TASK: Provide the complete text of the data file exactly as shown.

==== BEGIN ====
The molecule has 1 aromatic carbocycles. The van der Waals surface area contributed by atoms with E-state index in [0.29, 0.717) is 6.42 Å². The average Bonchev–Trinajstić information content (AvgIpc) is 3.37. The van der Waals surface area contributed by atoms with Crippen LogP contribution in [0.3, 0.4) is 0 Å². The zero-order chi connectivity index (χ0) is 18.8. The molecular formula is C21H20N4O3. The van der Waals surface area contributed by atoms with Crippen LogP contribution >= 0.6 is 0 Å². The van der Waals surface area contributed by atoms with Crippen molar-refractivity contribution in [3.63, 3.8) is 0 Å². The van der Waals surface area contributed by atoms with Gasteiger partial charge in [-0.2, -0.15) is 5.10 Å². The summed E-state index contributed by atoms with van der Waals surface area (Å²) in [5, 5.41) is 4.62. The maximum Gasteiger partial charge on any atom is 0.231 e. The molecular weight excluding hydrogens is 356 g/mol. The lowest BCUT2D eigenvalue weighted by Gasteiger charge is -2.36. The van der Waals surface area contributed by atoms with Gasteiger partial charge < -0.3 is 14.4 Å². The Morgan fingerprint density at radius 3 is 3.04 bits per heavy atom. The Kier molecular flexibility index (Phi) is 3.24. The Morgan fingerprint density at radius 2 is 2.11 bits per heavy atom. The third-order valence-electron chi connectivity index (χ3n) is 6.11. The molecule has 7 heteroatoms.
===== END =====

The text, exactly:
The molecule has 1 aromatic carbocycles. The van der Waals surface area contributed by atoms with E-state index in [0.29, 0.717) is 6.42 Å². The average Bonchev–Trinajstić information content (AvgIpc) is 3.37. The van der Waals surface area contributed by atoms with Crippen LogP contribution in [0.3, 0.4) is 0 Å². The zero-order chi connectivity index (χ0) is 18.8. The molecular formula is C21H20N4O3. The van der Waals surface area contributed by atoms with Crippen LogP contribution >= 0.6 is 0 Å². The van der Waals surface area contributed by atoms with Crippen molar-refractivity contribution in [3.63, 3.8) is 0 Å². The van der Waals surface area contributed by atoms with Gasteiger partial charge in [-0.2, -0.15) is 5.10 Å². The summed E-state index contributed by atoms with van der Waals surface area (Å²) in [5, 5.41) is 4.62. The maximum Gasteiger partial charge on any atom is 0.231 e. The molecular weight excluding hydrogens is 356 g/mol. The lowest BCUT2D eigenvalue weighted by Gasteiger charge is -2.36. The van der Waals surface area contributed by atoms with Gasteiger partial charge < -0.3 is 14.4 Å². The Morgan fingerprint density at radius 3 is 3.04 bits per heavy atom. The Kier molecular flexibility index (Phi) is 3.24. The Morgan fingerprint density at radius 2 is 2.11 bits per heavy atom. The third-order valence-electron chi connectivity index (χ3n) is 6.11. The molecule has 7 heteroatoms.